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Most of the photographs used in this catalog were taken by Armin T. Wegner in 1915. Wegner, a German nurse, traveled to Ottoman Turkey when he heard rumors about massacres. Knowing it was illegal to take photographs, he wrote, "So I have kept these images of terror and accusation tied under my belt. At camps of Meskene and Aleppo, I was given many letters and petitions which I keep hidden in my knapsack to take to the American Embassy in Constantinople, as they would be intercepted in the post. I am aware that in so doing, I am committing an act of high treason, yet at the same time the awareness of having contributed in a small way to helping these poor folks fills me with a greater joy than that caused by any other action."
Hagop A. Tellalian was born in 1913 and arrived at Ellis Island in 1921. This 1993 interview is taken from the Ellis Island Oral History Program archives.
"...Part of the Genocide was to get rid of the males. So once a month a man with an oxen-driven cart picked up all the boys ...He said, 'We're going to send them to school,'...on that pretext. When the neighbors saw this, even the Turkish neighbors, they would come and tell my mother, 'The man is coming around to collect the boys again!' ...We had a dry well and Mama used to say to me, 'The man is coming to take you away. Keep quiet, Don't say anything. Just hide down there.' I put the cover on and I was down there .... for an hour.
(In the June, 2000 issue of The Journal of Genocide Research, Volume 2, Number 2, Adam Jones describes the mass killing of males in an article that helps explain this horrow, "Gendercide and Genocide." pp.185-212.
...My grandfather said, 'Sixty-five years old and I'm not going to change my religion. I was born a Christian. I'm going to die a Christian.' So he refused. If he had accepted the Turkish religion as his own, he could have stayed in his own shop and run his tinplating business... 'No,' he said, 'I want no part of being Turkish...' So they said to him, 'We're going to take you to a warm place, a warm climate.' They took him to the deserts of Iraq and the poor man perished there ...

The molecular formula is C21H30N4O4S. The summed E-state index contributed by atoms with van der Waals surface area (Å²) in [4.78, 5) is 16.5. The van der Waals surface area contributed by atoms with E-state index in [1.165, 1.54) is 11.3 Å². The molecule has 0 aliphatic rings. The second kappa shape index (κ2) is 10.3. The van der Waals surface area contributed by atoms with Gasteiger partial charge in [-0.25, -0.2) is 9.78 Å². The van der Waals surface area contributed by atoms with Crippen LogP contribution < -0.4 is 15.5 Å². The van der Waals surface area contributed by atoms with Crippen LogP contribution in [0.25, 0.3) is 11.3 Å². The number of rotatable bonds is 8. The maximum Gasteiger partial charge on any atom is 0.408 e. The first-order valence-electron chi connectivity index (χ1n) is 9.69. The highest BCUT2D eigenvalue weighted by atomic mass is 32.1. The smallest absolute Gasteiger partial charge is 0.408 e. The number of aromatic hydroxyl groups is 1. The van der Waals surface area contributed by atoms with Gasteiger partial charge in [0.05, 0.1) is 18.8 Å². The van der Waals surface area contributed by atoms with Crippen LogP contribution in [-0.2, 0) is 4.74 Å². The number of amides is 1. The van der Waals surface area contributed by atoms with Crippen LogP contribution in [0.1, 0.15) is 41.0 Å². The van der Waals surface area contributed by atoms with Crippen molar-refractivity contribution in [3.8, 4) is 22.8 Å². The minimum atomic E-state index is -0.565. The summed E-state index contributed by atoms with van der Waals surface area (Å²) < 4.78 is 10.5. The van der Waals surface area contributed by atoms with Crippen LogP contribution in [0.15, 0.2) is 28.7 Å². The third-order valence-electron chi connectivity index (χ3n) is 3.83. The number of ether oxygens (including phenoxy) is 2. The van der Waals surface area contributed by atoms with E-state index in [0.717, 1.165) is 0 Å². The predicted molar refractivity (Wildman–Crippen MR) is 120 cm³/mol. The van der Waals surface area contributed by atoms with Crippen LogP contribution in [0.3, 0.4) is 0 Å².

|Turk passers-by ignore starving Armenian orphans along the deportation road, 1915 (Censored).|
|After the 1918 Armistice, Armenians who were massacred on February 28, 1919 in Aleppo, were laid out in front of the Armenian Relief Hospital (The Independent, March 27, 1920).|
|Defending themselves for fifty-three days against attacking Turkish forces in Musa Dagh, 4000 Christians were rescued, after their Red Cross flag was noticed by a passing French naval cruiser. (See boat rescue.)|
|Driven out of their village, a mother bearing her child on her back flees towards the desert.|
|Constantly in fear of being beaten and violated, incapable of protecting themselves or their children, Armenian mothers trudge through the hot desert toward Syria, 1915.|
|At every railroad station of the Transcaucasus, the workers of the Near East Relief came upon starving Armenian children.|
|Children waiting in the snow for admission into "Orphan City."|
|Deportation road from Harpoot, 1915. (Censored)|
|Post-Armistice Turkish invasions of Transcaucasia released a new flood of Armenian refugees fleeing Turkey, 1918-1920. (Censored)|
|Armenians being led away by armed guards from Harpoot, where the educated and the influential of the city were selected to be massacred at the nearest suitable site, May 1915.|
Arousiag Dadian Boyajian was born in 1905 and came to Ellis Island in 1921. This 1993 Interview is taken from the Ellis Island Oral History Program Archives.
"I told my mother, 'I cannot walk.' Anyway, before we got there I told many times to my mother, 'Please, leave me here. I want to stay here. I can't walk anymore.' And she used to drag me. One day all the group went and just me and my mother were left, 'I'm not coming, you go.' So the gendarme came back from the group and he came and hit my mother with the rifle, you know with the sword. And I was hollering, she was hollering ...He said, `Come on, walk.' So we walked."
This silent movie, the first about the Armenian Genocide, was based on the stage play, "The Auction of Souls," produced by the Near East Relief. The movie opened up in 1919 staming Aurora (Arshaloys) Mardiganian, who authored and personally experienced the deportations. Proceeds from the movie supported the relief efforts.
Movie posters show Armenians who were drafted into the Turkish Army's Labor Battalions to construct housing and roads for Turkish troops. (See Turks with Compassion P. 41)
Arshalous Norhadian Kebabjian was born in 1909 and arrived at Ellis Island in 1920. This 1993 interview is taken from the Ellis Island Oral History Program Archives.
"One day they tried to kill all the orphans. We have a song on that. I used to sing and I used to cry about that. "They wanted to take everything they had in the house there and they want to, oh, kill all the orphans' ...Every day the orphans sang and they used to cry, especially persons like, you know, some persons have no feelings. But some of them, they feel it in their hearts. They start to cry like rivers."